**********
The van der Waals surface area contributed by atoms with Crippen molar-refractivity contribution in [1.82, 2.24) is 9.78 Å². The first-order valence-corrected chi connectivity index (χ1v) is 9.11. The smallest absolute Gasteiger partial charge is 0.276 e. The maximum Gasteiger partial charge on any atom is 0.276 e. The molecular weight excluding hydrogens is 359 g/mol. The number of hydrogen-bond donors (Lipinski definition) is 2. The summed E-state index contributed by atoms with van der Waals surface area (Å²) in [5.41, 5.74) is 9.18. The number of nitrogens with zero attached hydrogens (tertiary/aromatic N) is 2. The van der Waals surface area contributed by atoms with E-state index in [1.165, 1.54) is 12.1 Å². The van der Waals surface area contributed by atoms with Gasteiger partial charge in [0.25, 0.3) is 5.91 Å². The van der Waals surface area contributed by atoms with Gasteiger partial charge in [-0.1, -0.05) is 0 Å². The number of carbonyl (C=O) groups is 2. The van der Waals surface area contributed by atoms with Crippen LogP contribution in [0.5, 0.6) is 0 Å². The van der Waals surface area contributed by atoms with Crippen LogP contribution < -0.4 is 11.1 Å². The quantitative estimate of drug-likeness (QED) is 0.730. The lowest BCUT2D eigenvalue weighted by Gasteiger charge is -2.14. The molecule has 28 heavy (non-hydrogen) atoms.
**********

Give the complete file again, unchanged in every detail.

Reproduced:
The van der Waals surface area contributed by atoms with Crippen molar-refractivity contribution in [1.82, 2.24) is 9.78 Å². The first-order valence-corrected chi connectivity index (χ1v) is 9.11. The smallest absolute Gasteiger partial charge is 0.276 e. The maximum Gasteiger partial charge on any atom is 0.276 e. The molecular weight excluding hydrogens is 359 g/mol. The number of hydrogen-bond donors (Lipinski definition) is 2. The summed E-state index contributed by atoms with van der Waals surface area (Å²) in [5.41, 5.74) is 9.18. The number of nitrogens with zero attached hydrogens (tertiary/aromatic N) is 2. The van der Waals surface area contributed by atoms with E-state index in [1.165, 1.54) is 12.1 Å². The van der Waals surface area contributed by atoms with Gasteiger partial charge in [0.25, 0.3) is 5.91 Å². The van der Waals surface area contributed by atoms with Gasteiger partial charge in [-0.1, -0.05) is 0 Å². The number of carbonyl (C=O) groups is 2. The van der Waals surface area contributed by atoms with Crippen LogP contribution in [0.5, 0.6) is 0 Å². The van der Waals surface area contributed by atoms with Crippen LogP contribution < -0.4 is 11.1 Å². The quantitative estimate of drug-likeness (QED) is 0.730. The lowest BCUT2D eigenvalue weighted by Gasteiger charge is -2.14. The molecule has 28 heavy (non-hydrogen) atoms.